David Santistevan

What A Congregation Needs From Their Worship Leader

Ever been caught in the middle of an awkward conversation?

You don’t know what to say, you feel trapped. You can’t wait for it to end.

Corporate worship can feel like this sometimes, right?

No, I’m not here to make fun of specific worship leaders. I’m not here to label you as awkward. But I do believe there is too much at stake for us to be a hindrance rather than a help to worship.

Your church doesn’t need you to be a rockstar. They don’t need you to be the best in world. They don’t even need you to impress them. They just need you to create a safe place.

Is Your Leadership Safe?
This last week I finished a fascinating book called “This is Your Brain On Music” by Daniel J. Levitin. He offers compelling, scientific proof about the power of music and how it affects our brains.

I didn’t read this book to improve my worship leading. I was simply curious about the topic and how it might help me as a teacher. But I couldn’t help but be challenged by a couple of points. I thought this was an incredibly powerful insight into why people trust the artists they love:

“Even when music doesn’t transport us to an emotional place that is transcendent, music can change our mood. We might be understandably reluctant, then, to let down our guard, to drop our emotional defenses, for just anyone. We will do so if the musicians and composer make us feel safe. We want to know that our vulnerability is not going to be exploited.”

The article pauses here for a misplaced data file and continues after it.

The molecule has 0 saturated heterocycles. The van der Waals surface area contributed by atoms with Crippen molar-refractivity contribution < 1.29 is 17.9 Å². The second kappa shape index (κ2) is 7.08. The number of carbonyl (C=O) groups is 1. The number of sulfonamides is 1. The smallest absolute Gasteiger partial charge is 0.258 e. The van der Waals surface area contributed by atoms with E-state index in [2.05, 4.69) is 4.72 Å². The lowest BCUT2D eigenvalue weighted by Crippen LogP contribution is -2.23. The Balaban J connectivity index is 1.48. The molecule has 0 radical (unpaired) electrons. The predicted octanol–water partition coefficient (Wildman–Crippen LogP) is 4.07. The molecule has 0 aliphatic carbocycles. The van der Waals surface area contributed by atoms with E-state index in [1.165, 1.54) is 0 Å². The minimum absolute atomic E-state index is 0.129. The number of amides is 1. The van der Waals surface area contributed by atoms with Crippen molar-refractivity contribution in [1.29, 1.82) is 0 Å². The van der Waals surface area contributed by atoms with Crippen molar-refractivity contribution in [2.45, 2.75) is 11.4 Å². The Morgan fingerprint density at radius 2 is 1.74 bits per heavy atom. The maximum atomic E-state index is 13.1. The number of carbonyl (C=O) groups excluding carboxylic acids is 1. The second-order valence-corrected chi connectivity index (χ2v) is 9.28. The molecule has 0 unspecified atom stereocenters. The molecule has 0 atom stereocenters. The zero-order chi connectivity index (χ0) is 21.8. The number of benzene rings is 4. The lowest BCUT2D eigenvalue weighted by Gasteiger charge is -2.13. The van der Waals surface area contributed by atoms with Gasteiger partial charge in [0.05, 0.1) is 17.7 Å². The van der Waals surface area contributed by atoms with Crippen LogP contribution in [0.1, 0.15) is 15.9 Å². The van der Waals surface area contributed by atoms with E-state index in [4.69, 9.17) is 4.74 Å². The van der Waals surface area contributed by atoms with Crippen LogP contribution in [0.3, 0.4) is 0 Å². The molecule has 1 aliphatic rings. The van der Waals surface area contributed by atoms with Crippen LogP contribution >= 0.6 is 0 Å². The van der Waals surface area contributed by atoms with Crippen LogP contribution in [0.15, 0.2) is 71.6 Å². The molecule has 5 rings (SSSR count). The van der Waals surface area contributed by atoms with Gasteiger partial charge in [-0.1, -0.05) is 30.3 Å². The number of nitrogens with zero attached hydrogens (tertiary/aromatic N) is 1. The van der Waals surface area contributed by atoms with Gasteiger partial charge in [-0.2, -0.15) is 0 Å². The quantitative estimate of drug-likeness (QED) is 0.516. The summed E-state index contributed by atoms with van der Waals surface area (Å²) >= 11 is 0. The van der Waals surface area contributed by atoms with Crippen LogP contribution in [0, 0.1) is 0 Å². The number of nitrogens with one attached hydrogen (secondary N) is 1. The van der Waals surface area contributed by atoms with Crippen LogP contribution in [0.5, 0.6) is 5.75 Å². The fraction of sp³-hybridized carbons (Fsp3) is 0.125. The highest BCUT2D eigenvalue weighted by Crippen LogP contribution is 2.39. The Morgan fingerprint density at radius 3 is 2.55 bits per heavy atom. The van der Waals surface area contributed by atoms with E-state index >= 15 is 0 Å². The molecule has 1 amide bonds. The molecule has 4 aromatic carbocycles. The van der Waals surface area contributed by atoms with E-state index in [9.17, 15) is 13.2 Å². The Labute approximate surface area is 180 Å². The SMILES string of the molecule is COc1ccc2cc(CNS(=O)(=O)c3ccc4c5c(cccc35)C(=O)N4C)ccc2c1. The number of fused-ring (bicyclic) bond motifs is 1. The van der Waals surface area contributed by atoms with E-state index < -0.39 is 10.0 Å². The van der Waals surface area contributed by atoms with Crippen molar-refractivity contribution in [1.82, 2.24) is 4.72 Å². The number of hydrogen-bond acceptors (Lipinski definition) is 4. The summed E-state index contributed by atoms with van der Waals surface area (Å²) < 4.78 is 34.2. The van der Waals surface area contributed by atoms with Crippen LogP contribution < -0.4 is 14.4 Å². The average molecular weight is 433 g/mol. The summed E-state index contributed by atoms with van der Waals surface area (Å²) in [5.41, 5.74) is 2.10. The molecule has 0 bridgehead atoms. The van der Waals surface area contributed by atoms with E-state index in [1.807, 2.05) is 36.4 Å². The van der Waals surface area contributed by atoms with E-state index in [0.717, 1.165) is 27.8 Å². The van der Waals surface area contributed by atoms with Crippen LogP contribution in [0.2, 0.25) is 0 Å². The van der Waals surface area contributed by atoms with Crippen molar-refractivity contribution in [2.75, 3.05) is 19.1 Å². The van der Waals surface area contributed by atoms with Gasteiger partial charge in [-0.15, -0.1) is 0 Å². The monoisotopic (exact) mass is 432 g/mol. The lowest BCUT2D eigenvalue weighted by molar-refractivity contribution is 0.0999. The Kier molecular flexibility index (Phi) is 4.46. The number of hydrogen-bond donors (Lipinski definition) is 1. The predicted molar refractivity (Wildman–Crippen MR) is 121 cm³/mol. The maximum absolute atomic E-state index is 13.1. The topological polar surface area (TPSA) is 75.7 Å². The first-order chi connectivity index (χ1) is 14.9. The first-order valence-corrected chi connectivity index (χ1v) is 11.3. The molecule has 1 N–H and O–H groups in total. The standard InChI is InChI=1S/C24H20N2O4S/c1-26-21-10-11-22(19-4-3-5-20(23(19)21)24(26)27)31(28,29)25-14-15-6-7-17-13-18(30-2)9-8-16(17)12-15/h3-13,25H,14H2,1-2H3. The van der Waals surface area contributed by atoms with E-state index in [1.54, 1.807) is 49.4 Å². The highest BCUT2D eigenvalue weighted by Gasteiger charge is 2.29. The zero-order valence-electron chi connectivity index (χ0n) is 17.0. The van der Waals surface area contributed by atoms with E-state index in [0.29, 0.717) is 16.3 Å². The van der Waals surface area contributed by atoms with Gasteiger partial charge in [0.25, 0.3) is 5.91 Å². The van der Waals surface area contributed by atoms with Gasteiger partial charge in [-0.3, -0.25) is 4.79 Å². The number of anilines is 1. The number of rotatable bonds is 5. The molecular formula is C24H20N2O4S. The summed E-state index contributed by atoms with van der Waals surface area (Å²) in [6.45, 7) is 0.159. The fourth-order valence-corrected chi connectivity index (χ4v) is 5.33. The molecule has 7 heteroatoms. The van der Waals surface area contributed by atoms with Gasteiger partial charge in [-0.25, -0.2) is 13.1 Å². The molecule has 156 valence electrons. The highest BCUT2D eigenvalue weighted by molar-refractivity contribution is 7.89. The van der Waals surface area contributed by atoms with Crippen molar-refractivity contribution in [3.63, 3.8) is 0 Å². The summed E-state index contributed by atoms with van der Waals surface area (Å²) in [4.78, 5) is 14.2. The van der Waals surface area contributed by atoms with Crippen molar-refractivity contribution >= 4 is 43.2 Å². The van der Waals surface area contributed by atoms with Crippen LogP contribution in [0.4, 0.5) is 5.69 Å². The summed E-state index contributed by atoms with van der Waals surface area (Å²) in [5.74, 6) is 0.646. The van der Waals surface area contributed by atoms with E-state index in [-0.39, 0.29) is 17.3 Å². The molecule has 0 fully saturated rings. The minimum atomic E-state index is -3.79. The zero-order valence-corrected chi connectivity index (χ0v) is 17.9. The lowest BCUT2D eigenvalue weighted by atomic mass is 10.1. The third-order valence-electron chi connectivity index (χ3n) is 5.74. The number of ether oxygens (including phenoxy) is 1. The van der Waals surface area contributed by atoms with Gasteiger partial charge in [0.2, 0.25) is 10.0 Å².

Wow. So much to draw from this.

I think pastors and worship leaders need to be reminded how vulnerable worship is. It’s an act of complete self-denial – trusting in Christ as our source. It’s a killer of pride – not caring what other people think. It’s an awkward ritual to stand shoulder to shoulder with a room full of strangers and sing together – weird stuff.

Those of us in leadership can’t forget how awkward this really is for people. Sure, if you were raised in the church or have been a part of it for years it feels natural. But there are a lot of people attending our churches for whom it is anything but natural.

We need to create a safe place for spectators to grow as worshipers.

Continue reading.


Essential reading for worship leaders since 2002.


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